Americans are facing a housing affordability crisis—and Texans are no exception.
Texas families struggle to make ends meet with high inflation, stagnating wages, and rising mortgage rates. Add high property taxes to the equation, and it is not difficult to see why 1-in-2 Texans reported that they were behind on rent or mortgage payments and that eviction or foreclosure in the next two months is likely.
Property tax relief is needed more than ever to help homeowners, renters, and businesses during these challenging times. For this purpose, the Foundation proposes a way to cut local property taxes substantially next year, and cut them nearly in half over the next decade.
In Texas, the housing market is cooling as there were three months of supply of homes for sale relative to demand in September 2022, which is the highest since May 2020 after a couple of years of a very tight housing market. This cooling of the housing market resulted from mortgage rates topping 7%, a 20-year high that dramatically raises borrowing costs and monthly payments.
Another contributing factor to the affordability crisis in Texas is high and rising local property taxes.
Texas is blessed to have constitutional bans against a personal income tax and a statewide property tax. But while Texas has a costly gross receipts-style tax called a franchise tax, which should be eliminated, the most burdensome taxes discussed during soccer practices or business events are local property taxes.
These taxes have nearly tripled over the past 20 years. And it’s wrong to think that property taxes are high because there is no personal income tax, as other states like Florida and Tennessee have much lower property tax burdens. The problem is excessive local government spending that requires more taxes.
Property taxes are regressive. The Texas Comptroller’s office estimates that the lowest 20% of income earners will pay 6.9% of their total income in property taxes compared with 1.9% for the highest income quintile in 2023.
Moreover, the Tax Foundation ranks Texas 11th in property tax collections per capita, 6th for its burden on homeowners, and 13th most burdensome to businesses, which is ultimately passed to consumers.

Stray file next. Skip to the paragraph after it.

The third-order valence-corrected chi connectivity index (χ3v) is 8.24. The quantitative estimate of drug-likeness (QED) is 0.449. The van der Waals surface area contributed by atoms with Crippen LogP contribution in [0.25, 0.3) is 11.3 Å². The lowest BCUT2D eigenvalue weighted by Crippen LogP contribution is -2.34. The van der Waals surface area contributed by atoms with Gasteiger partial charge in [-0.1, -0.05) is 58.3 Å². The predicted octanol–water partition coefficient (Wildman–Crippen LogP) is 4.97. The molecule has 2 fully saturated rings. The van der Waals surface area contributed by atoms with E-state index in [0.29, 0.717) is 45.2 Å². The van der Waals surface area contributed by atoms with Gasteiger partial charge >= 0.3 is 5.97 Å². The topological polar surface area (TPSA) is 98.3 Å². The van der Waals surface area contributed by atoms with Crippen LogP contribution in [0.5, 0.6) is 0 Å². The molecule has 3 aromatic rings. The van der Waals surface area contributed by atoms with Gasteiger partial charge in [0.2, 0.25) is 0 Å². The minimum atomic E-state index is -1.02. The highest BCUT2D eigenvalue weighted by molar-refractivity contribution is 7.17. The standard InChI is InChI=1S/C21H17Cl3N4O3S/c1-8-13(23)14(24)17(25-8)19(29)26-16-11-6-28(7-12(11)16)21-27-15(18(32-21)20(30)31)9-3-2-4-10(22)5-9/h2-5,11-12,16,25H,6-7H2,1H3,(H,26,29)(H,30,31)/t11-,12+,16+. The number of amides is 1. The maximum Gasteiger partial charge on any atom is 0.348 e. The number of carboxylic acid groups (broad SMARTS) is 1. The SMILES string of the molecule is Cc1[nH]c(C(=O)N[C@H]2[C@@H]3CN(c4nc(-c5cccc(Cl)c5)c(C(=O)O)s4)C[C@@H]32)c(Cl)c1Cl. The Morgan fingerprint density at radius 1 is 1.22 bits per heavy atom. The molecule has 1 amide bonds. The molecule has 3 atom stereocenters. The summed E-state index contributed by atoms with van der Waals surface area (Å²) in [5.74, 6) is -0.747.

Consequently, property tax relief is a top priority to help relieve some of the housing affordability issues. Reducing property taxes for Texans would keep more money in their pockets to satisfy their desires during a rising affordability crisis.
To do so, the Foundation proposes eliminating nearly half of total property taxes. The proposal uses state general revenue-related funds to replace the maintenance and operations (M&O) property taxes partially funding independent school districts (ISD), which is about $60 billion per biennium.
Specifically, most, if not all, surplus general revenue-related funds, which the Legislature has the most control over, above the state’s new state spending limit based on the rate of population growth plus inflation would be used to replace the ISD M&O property taxes each period until they’re eliminated.
We calculate that this could happen in a decade. We use the average two-year growth rates over the last decade from 2012 to 2021, given that the state has a biennial budget for general revenue-related funds of 9.3% and a rate of population growth and inflation of 6.7%. We then use a reasonable 90% of this 2.6-percentage points surplus each biennium and half of the latest 2022-23 surplus of $27 billion to find this is achievable while fully funding public schools based on the current state-determined school finance formulas.
With a record $27 billion expected surplus and another $14 billion likely in the state’s rainy day fund, the state has plenty of taxpayer money to fund limited government provisions within the normal taxes collected while returning surplus money to Texans.
This is a historic opportunity to provide substantial property tax relief and more opportunities for businesses to move to Texas without costly incentive deals. The result would be Texas having a more robust economy, more job creation, more investments, and more opportunities to prosper so that Texans can be more able to afford their desired livelihood.
Originally posted at TPPF
Vance Ginn, Ph.D.